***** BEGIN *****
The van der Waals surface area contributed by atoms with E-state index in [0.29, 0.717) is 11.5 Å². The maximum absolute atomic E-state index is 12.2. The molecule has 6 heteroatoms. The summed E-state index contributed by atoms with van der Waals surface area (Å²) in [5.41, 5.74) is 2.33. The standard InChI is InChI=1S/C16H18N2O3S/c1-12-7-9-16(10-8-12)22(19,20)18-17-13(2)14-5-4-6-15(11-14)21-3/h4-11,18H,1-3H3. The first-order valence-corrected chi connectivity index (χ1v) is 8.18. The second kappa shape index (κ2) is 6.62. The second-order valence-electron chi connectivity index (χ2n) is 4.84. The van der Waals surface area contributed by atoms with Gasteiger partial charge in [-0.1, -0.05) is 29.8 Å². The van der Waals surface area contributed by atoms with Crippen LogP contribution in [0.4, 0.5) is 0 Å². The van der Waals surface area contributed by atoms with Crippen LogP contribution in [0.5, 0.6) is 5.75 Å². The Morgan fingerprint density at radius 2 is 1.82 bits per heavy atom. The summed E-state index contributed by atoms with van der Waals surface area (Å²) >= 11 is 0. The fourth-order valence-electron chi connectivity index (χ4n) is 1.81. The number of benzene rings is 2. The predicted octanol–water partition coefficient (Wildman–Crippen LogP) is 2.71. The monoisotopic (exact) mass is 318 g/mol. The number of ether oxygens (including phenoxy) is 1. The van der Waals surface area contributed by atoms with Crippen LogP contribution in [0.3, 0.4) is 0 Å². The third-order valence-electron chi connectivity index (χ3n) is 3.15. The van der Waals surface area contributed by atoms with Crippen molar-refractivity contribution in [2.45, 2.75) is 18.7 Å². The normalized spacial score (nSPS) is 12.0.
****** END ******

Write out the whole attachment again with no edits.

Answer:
The van der Waals surface area contributed by atoms with E-state index in [0.29, 0.717) is 11.5 Å². The maximum absolute atomic E-state index is 12.2. The molecule has 6 heteroatoms. The summed E-state index contributed by atoms with van der Waals surface area (Å²) in [5.41, 5.74) is 2.33. The standard InChI is InChI=1S/C16H18N2O3S/c1-12-7-9-16(10-8-12)22(19,20)18-17-13(2)14-5-4-6-15(11-14)21-3/h4-11,18H,1-3H3. The first-order valence-corrected chi connectivity index (χ1v) is 8.18. The second kappa shape index (κ2) is 6.62. The second-order valence-electron chi connectivity index (χ2n) is 4.84. The van der Waals surface area contributed by atoms with Gasteiger partial charge in [-0.1, -0.05) is 29.8 Å². The van der Waals surface area contributed by atoms with Crippen LogP contribution in [0.4, 0.5) is 0 Å². The van der Waals surface area contributed by atoms with Crippen LogP contribution in [0.5, 0.6) is 5.75 Å². The Morgan fingerprint density at radius 2 is 1.82 bits per heavy atom. The summed E-state index contributed by atoms with van der Waals surface area (Å²) >= 11 is 0. The fourth-order valence-electron chi connectivity index (χ4n) is 1.81. The number of benzene rings is 2. The predicted octanol–water partition coefficient (Wildman–Crippen LogP) is 2.71. The monoisotopic (exact) mass is 318 g/mol. The number of ether oxygens (including phenoxy) is 1. The van der Waals surface area contributed by atoms with Crippen LogP contribution in [0.3, 0.4) is 0 Å². The third-order valence-electron chi connectivity index (χ3n) is 3.15. The van der Waals surface area contributed by atoms with Crippen molar-refractivity contribution in [2.45, 2.75) is 18.7 Å². The normalized spacial score (nSPS) is 12.0.